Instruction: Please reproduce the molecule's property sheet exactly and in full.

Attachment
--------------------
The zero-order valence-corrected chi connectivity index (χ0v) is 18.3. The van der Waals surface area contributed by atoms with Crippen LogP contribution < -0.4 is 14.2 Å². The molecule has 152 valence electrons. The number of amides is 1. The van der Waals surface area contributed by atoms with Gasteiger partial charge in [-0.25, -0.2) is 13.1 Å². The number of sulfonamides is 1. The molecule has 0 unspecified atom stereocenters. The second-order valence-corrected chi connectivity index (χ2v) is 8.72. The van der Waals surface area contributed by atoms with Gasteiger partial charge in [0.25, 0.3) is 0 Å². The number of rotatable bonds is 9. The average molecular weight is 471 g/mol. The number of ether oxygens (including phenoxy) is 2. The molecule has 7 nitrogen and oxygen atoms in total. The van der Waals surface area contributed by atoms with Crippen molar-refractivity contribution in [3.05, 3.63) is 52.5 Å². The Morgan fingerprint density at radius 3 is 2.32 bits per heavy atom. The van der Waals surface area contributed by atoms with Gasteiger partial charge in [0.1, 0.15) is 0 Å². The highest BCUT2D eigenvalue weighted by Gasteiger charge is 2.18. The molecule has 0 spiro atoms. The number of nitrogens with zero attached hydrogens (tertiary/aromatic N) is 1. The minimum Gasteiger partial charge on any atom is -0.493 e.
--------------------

The zero-order valence-corrected chi connectivity index (χ0v) is 18.3. The van der Waals surface area contributed by atoms with Crippen LogP contribution < -0.4 is 14.2 Å². The molecule has 152 valence electrons. The number of amides is 1. The van der Waals surface area contributed by atoms with Gasteiger partial charge in [-0.25, -0.2) is 13.1 Å². The number of sulfonamides is 1. The molecule has 0 unspecified atom stereocenters. The second-order valence-corrected chi connectivity index (χ2v) is 8.72. The van der Waals surface area contributed by atoms with Gasteiger partial charge in [0.25, 0.3) is 0 Å². The number of rotatable bonds is 9. The average molecular weight is 471 g/mol. The number of ether oxygens (including phenoxy) is 2. The molecule has 7 nitrogen and oxygen atoms in total. The van der Waals surface area contributed by atoms with Crippen molar-refractivity contribution in [3.05, 3.63) is 52.5 Å². The Morgan fingerprint density at radius 3 is 2.32 bits per heavy atom. The van der Waals surface area contributed by atoms with Gasteiger partial charge in [0.1, 0.15) is 0 Å². The highest BCUT2D eigenvalue weighted by Gasteiger charge is 2.18. The molecule has 0 spiro atoms. The number of nitrogens with zero attached hydrogens (tertiary/aromatic N) is 1. The minimum Gasteiger partial charge on any atom is -0.493 e.